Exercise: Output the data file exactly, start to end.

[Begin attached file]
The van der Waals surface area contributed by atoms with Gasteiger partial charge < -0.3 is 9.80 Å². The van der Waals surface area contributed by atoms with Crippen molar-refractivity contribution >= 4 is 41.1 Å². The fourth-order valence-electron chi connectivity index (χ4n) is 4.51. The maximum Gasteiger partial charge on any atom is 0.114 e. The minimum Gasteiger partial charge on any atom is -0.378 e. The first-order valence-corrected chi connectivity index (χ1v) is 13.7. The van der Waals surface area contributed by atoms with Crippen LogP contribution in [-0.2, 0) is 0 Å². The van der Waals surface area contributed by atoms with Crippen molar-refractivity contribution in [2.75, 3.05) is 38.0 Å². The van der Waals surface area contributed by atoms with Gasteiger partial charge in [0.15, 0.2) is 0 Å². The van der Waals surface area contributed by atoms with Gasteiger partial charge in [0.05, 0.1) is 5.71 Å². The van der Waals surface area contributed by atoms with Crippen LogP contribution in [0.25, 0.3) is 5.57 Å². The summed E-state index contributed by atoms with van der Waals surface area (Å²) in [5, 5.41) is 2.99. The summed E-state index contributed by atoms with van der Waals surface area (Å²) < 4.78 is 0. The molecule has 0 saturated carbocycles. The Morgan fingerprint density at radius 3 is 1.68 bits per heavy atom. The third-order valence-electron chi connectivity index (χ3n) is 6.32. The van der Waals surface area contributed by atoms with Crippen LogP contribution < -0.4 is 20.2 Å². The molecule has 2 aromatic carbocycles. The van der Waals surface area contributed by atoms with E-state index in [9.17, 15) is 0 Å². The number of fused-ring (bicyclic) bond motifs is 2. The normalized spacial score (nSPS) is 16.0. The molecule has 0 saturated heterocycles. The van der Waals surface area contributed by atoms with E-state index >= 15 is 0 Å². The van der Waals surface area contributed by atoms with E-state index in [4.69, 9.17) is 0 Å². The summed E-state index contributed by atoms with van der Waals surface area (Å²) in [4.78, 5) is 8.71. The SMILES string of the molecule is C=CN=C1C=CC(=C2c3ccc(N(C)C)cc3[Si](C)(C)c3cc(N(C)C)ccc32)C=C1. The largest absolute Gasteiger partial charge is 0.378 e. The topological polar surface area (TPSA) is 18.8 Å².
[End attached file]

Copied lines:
The van der Waals surface area contributed by atoms with Gasteiger partial charge < -0.3 is 9.80 Å². The van der Waals surface area contributed by atoms with Crippen molar-refractivity contribution >= 4 is 41.1 Å². The fourth-order valence-electron chi connectivity index (χ4n) is 4.51. The maximum Gasteiger partial charge on any atom is 0.114 e. The minimum Gasteiger partial charge on any atom is -0.378 e. The first-order valence-corrected chi connectivity index (χ1v) is 13.7. The van der Waals surface area contributed by atoms with Crippen LogP contribution in [-0.2, 0) is 0 Å². The van der Waals surface area contributed by atoms with Crippen molar-refractivity contribution in [2.75, 3.05) is 38.0 Å². The van der Waals surface area contributed by atoms with Gasteiger partial charge in [0.15, 0.2) is 0 Å². The van der Waals surface area contributed by atoms with Gasteiger partial charge in [0.05, 0.1) is 5.71 Å². The van der Waals surface area contributed by atoms with Crippen LogP contribution in [0.25, 0.3) is 5.57 Å². The summed E-state index contributed by atoms with van der Waals surface area (Å²) in [5, 5.41) is 2.99. The summed E-state index contributed by atoms with van der Waals surface area (Å²) < 4.78 is 0. The molecule has 0 saturated carbocycles. The Morgan fingerprint density at radius 3 is 1.68 bits per heavy atom. The third-order valence-electron chi connectivity index (χ3n) is 6.32. The van der Waals surface area contributed by atoms with Crippen LogP contribution < -0.4 is 20.2 Å². The molecule has 2 aromatic carbocycles. The van der Waals surface area contributed by atoms with E-state index in [9.17, 15) is 0 Å². The number of fused-ring (bicyclic) bond motifs is 2. The normalized spacial score (nSPS) is 16.0. The molecule has 0 saturated heterocycles. The van der Waals surface area contributed by atoms with E-state index >= 15 is 0 Å². The van der Waals surface area contributed by atoms with E-state index in [4.69, 9.17) is 0 Å². The summed E-state index contributed by atoms with van der Waals surface area (Å²) in [4.78, 5) is 8.71. The SMILES string of the molecule is C=CN=C1C=CC(=C2c3ccc(N(C)C)cc3[Si](C)(C)c3cc(N(C)C)ccc32)C=C1. The largest absolute Gasteiger partial charge is 0.378 e. The topological polar surface area (TPSA) is 18.8 Å².